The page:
Apr 16, 2009
    Im pretty sure im going to be doing that next year with muscovy/pekin babies.But for this thanksgiving im gonna be buying a duck from a store to see how it tastes.though im gonna be pretty occupied with my quail that are gonna hatch.
  7. snewman

    snewman Chillin' With My Peeps

    Feb 22, 2007
    Belleville, WI
    I saw this online and then tried it myself to help in plucking ducks. It really worked! I got my scalding water to the proper temp, then added a block of paraffin wax and let it melt (I got this at the grocery store, in the canning area). Pull a few handfuls of the outer feathers off the duck before scalding, just what comes off easily. This makes it easier for the hot water and wax to get to the down underneath. The melted wax makes a coating on the top of the water. Dunk your duck in and scald for the recommended time (I do one minute). Then put the duck immediately into cold water, the colder the better. The wax will harden, stuck to the downy feathers and then you can peel it off in big chunks leaving a nice clean skin. There's still some finishing work, but it really does a pretty good job of getting most of the feathers off.
  8. WestKnollAmy

    WestKnollAmy The Crazy Chicken Lady

    Apr 22, 2008
    upstate SC
    Wow! Thanks for all the great ideas, everyone!

    I was planning on the needle nose pliers for the pin feathers but will try the wax as well.

    We plan to breed a few kinds of meat ducks next year and don't want our first experience to be so bad that it puts us off it. I need all the ideas, suggestions and hints I can get!
    My dad always killed wild Mallards and brought them home but I have no idea how Mom cooked them. That was eons ago and they both have passed now.

    With all your great suggestions this should be a tasty duck! Although Boris isn't too thrilled, I am sure. I bet he would rather stay a free range duck! LOL
  9. WestKnollAmy

    WestKnollAmy The Crazy Chicken Lady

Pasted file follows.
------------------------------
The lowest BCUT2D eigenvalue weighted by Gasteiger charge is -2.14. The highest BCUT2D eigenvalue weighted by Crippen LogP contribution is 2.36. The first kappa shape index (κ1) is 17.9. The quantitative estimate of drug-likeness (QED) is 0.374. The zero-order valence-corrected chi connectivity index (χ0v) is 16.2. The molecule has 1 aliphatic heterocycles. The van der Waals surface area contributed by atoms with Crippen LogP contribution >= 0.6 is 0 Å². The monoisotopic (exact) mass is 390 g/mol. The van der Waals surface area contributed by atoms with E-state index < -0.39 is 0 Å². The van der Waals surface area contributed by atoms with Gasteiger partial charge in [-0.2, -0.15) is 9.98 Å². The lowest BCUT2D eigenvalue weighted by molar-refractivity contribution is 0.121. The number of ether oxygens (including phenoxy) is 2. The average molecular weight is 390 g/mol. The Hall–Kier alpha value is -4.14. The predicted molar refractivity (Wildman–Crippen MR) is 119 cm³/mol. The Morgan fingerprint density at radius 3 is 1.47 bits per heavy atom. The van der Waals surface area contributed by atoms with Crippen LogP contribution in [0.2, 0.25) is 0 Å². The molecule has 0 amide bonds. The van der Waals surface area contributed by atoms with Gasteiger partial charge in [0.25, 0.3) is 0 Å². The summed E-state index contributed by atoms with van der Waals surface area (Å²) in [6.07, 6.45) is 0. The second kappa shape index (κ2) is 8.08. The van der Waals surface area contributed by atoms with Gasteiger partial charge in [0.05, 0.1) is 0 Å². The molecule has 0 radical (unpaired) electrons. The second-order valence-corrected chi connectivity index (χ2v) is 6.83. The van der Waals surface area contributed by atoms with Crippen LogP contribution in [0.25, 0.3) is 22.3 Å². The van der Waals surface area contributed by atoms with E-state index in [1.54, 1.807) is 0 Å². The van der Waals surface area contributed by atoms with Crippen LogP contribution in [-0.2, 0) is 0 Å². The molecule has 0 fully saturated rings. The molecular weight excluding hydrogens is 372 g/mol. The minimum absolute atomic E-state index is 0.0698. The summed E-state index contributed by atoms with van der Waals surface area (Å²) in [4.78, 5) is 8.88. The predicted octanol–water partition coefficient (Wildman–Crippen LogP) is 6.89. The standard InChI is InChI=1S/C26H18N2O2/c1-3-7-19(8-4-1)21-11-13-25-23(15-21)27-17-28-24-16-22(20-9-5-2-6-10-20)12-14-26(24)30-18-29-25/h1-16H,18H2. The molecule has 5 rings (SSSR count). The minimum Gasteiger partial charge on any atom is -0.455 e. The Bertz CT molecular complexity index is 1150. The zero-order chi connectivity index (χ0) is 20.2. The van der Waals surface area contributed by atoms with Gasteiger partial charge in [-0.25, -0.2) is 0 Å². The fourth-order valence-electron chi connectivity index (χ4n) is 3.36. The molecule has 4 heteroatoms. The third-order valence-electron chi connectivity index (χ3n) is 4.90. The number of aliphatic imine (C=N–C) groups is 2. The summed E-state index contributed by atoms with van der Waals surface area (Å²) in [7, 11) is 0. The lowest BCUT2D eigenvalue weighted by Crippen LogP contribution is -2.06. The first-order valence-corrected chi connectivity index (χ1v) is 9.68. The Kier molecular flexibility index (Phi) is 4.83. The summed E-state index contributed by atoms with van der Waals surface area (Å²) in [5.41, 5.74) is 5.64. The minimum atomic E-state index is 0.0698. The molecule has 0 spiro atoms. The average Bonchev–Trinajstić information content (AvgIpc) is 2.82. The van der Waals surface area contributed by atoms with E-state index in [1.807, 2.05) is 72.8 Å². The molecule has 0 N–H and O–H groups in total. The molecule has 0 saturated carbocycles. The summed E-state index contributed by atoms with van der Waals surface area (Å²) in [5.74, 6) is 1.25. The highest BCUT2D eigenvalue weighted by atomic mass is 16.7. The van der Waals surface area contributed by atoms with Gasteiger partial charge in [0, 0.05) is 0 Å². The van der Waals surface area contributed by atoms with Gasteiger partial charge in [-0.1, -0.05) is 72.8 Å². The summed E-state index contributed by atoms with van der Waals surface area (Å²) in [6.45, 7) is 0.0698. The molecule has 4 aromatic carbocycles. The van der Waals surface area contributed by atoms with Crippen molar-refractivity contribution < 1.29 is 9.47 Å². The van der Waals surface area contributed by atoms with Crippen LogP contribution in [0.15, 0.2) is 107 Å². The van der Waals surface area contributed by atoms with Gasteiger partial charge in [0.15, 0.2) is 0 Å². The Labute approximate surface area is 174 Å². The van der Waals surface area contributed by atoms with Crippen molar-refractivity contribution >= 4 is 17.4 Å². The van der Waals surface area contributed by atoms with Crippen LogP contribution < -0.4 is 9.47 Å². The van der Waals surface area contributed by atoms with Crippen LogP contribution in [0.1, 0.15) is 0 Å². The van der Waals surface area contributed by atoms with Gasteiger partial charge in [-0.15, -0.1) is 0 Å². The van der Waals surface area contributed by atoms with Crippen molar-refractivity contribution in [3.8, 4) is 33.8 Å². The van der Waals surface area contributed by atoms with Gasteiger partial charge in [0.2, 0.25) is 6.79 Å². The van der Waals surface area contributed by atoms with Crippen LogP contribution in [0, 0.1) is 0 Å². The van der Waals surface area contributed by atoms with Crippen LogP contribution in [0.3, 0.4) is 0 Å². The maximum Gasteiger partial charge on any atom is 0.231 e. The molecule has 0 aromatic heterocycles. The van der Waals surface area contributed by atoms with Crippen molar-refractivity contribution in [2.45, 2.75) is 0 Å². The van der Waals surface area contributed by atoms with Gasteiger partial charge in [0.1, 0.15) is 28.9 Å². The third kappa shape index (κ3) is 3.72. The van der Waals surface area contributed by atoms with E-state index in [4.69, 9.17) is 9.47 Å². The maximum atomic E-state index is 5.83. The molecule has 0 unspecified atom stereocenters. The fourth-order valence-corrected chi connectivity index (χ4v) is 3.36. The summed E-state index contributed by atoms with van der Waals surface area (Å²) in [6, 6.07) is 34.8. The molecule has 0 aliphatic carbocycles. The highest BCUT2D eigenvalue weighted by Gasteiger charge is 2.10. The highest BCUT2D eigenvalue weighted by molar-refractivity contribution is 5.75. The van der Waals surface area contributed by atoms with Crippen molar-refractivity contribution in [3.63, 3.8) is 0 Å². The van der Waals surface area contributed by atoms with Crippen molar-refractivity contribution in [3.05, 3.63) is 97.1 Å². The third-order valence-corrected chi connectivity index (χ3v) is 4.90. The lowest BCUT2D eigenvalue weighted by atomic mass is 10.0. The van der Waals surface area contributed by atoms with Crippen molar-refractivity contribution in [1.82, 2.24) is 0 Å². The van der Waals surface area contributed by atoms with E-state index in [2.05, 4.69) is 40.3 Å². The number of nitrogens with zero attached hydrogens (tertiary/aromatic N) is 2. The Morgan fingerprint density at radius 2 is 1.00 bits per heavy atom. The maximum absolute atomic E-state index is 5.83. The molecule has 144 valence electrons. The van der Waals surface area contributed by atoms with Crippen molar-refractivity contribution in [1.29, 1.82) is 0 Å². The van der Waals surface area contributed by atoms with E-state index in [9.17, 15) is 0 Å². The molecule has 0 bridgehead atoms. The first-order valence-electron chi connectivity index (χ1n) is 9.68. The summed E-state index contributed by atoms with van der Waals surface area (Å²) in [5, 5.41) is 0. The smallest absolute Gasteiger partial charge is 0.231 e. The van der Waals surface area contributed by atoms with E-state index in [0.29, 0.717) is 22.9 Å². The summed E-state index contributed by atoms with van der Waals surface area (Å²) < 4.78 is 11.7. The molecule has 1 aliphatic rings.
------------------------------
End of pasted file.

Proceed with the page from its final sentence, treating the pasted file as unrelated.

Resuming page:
Apr 22, 2008
    upstate SC
    Okay, we got it done.
    Gosh, he sure looked bigger walking around but then I did not put him up for slaughter like I do the roosters. Next year I will do that with the drakes I plan to put in the freezer.

    This was the first duck I have done and we usually skin our roos so a carcass is not as easy for us. He weighed in at 3.4 lbs after cleaning.


    I must say, it was much, much easier to clean him than we thought!!

    After we cut his head off in the killing cone and let him bleed out a few minutes then I dumped him into the hot, sudsy water for about a minute. We laid him on the table and started pulling feathers off. It was amazing how easily they came off, too! Then I put the warm wax over him and dunked him in cold water, repeated that and got the rest of those pin feathers off so I could start cutting.
    I had a harder time with this. I need more instruction on how to cut around the back to make the vent and intestines come out but also I cut too far up the back in trying to get the gland off. that's why all that extra skin is hanging down.
    I got everything out okay except one lung that I messed up and it took a while for me to clean out the carcass well from that.

    All in all it took us less than an hour! Holy moly, we expected it to be at least 2 with what everyone was saying about the feathers.

    Happy Thanksgiving everyone!

    (We will be cooking a chicken too, since there doesn't look like enough meat on the duck for 4 ppl.)

    [​IMG] [​IMG] [​IMG] [​IMG]
  10. kuntrygirl

    kuntrygirl Reduce, Reuse, Recycle

    Feb 20, 2008
    Opelousas, Louisiana
    Yea, we will be preparing for that today. I can't actually do it myself but I have a butcher on call that will be here. I only want to see the final product. I'm excited.

    ETA: I checked out the prices of ducks in the store and they were in the range of $18.00. So for those of us who process our own ducks, we are saving a whole lot of money.
    Last edited: Nov 21, 2010